There was a time, not so long ago, when people spoke of the "Lotus" wilting. Today the focus is on the shrivelling of the "Hand". The run up to the 2014 general election and its shock outcome showed up the spreading rot, even though it was clear that it had set in from the time Prime Minister Manmohan Singh gave the Congress a victory in the 2009 general elections, and the Gandhis decided that he needed to be marginalised.
However, the effort to check Singh, combined with the eruption of a number of scandals, beginning with those associated with the 2010 Commonwealth Games, and the 2G allocation, eventually paralysed decision-making in the party.
The pattern of the disease was that it began with the periphery - Andhra Pradesh, Maharashtra and so on - and moved towards the centre. Now it has hit home at the high command, through the revelation of a letter written last November by former loyalist and Union Minister for environment and forests, Jayanthi Natarajan to Sonia Gandhi, complaining about the way she was made to take decisions by Sonia and Rahul, in the period when she was the minister between July 2011 to December 2013.
During the 2014 general elections, Narendra Modi had charged that a "Jayanthi tax" (presumably bribes) had been levied on companies to obtain environmental clearances. With the new government in place, there was talk of CBI looking into some of the cases. In her letter to Sonia, she said that she had been given "specific input" on certain projects by Sonia and Rahul or by their aides. For the first time, a specific allegation is being made against Rahul and therefore has implications for the future of the party. If what she eventually decided fell within rules, it will be fine, but if not, it would open up Natarajan, as well as Sonia and Rahul to legal action. If there is actual proof that Rahul was party to a strategy of "shaking down" corporates, using the device of environmental clearances, he could get entangled in a Chakravyuh, much like his father was in the case of Bofors.
That the party has been going downhill for a while has not been a secret. There is little point repeating the handling of the post-Rajasekhara Reddy Andhra Pradesh and the Telangana issue, or that of dealing with another Congress strong-hold Maharashtra. The consequence of this was apparent in the disastrous showing of the Congress party in both the two states.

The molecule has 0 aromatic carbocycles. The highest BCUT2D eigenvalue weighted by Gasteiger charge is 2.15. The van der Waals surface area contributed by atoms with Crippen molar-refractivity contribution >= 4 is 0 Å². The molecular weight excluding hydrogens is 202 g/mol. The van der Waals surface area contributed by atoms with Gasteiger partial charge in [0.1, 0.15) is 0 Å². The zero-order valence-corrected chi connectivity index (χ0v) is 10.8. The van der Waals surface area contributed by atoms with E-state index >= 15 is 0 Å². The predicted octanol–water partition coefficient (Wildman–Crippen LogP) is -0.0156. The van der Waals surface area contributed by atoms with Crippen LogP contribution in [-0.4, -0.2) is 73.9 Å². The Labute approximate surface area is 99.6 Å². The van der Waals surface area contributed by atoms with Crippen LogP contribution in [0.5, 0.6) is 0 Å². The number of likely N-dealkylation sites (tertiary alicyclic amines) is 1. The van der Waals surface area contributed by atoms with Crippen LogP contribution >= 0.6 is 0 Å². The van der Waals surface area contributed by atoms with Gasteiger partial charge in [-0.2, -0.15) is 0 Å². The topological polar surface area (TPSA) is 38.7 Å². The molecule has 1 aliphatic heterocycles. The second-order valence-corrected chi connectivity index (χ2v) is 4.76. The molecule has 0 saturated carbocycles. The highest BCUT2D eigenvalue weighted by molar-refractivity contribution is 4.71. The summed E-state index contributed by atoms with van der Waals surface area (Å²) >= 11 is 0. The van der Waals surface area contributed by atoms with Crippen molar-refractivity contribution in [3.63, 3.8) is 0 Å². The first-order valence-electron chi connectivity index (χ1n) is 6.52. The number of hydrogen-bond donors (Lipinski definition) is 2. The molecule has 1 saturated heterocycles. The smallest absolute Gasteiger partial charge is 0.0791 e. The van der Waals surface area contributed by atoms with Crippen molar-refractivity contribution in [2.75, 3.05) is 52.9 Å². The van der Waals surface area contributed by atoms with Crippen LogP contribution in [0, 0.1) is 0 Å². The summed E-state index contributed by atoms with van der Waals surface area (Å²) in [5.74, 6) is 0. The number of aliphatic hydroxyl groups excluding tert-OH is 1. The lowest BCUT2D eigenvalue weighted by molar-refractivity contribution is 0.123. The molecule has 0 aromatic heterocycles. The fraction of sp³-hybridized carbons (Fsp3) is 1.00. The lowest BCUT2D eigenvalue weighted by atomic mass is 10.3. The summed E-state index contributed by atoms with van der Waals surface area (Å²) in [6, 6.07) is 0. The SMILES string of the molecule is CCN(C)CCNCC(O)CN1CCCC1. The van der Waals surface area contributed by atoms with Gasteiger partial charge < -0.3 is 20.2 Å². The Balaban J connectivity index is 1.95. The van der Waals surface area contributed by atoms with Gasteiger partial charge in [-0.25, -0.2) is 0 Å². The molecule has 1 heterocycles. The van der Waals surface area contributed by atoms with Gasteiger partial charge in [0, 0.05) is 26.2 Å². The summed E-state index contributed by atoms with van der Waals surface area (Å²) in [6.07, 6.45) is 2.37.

Last year as the elections approached, the pace intensified. In March 2014 in Rajasthan, Bhanwar Lal Sharma, a six-term MLA from Sardarshahar, resigned from the party. Sharma attacked Rahul Gandhi as a leader who has been forced on the party. Equally damaging was the defection of Colonel Sonaram Chaudhry, a long-term MLA and MP who quit the party and was fielded from his home constituency and won from Barmer on a BJP ticket. The process intensified across the country where long-serving Congressmen abandoned the party and sought tickets with the BJP which welcomed most with open arms. The result was that the party crashed to its lowest ever showing. Following the defeat, process became more acute.
TH Mustafa, a senior Congress leader belonging to the party's Kerala unit, attacked Rahul Gandhi as a "joker" and said that the party should know that "being a prime minister is not child's play." He wanted Priyanka to become the party leader instead. However, Mustafa was merely suspended and returned to the party later. In July 2014 it was the turn of former MP and Sanjay Gandhi loyalist, Gufran Azam to criticise Rahul, accusing him of destroying both the Youth Congress and the party. "We are tired of hearing people addressing the Congress vice president as 'Pappu' and 'Munna' and feel ashamed," he added. Azam was expelled from the party in October 2014. Then it was the turn of GK Vasan, son of late GK Moopanaar, who split away from the party in November 2014, in a repeat of 1996 when the latter had formed the Tamil Manila Congress. Several senior leaders, some of them former legislators joined him in a new version of the TMC.
All this suggests that the party is in a free-fall. We could see more top-level leaders making the calculation about their own political future and taking a decision to cut their losses. For example, how long will someone like Jyotiraditya Scindia and Sachin Pilot hang on? They, especially the former, could easily float a regional formation and retain influence in his strongholds of Gwalior and Guna. As for the BJP, it does not now face much of a threat from the Congress party. So, it will decide when and how to press the button. Of course, it is clear that former ministers are vulnerable, if there are indications that they took illegal decisions because of pressure from the Gandhis, as are the latter themselves.
Mail Today February 1, 2015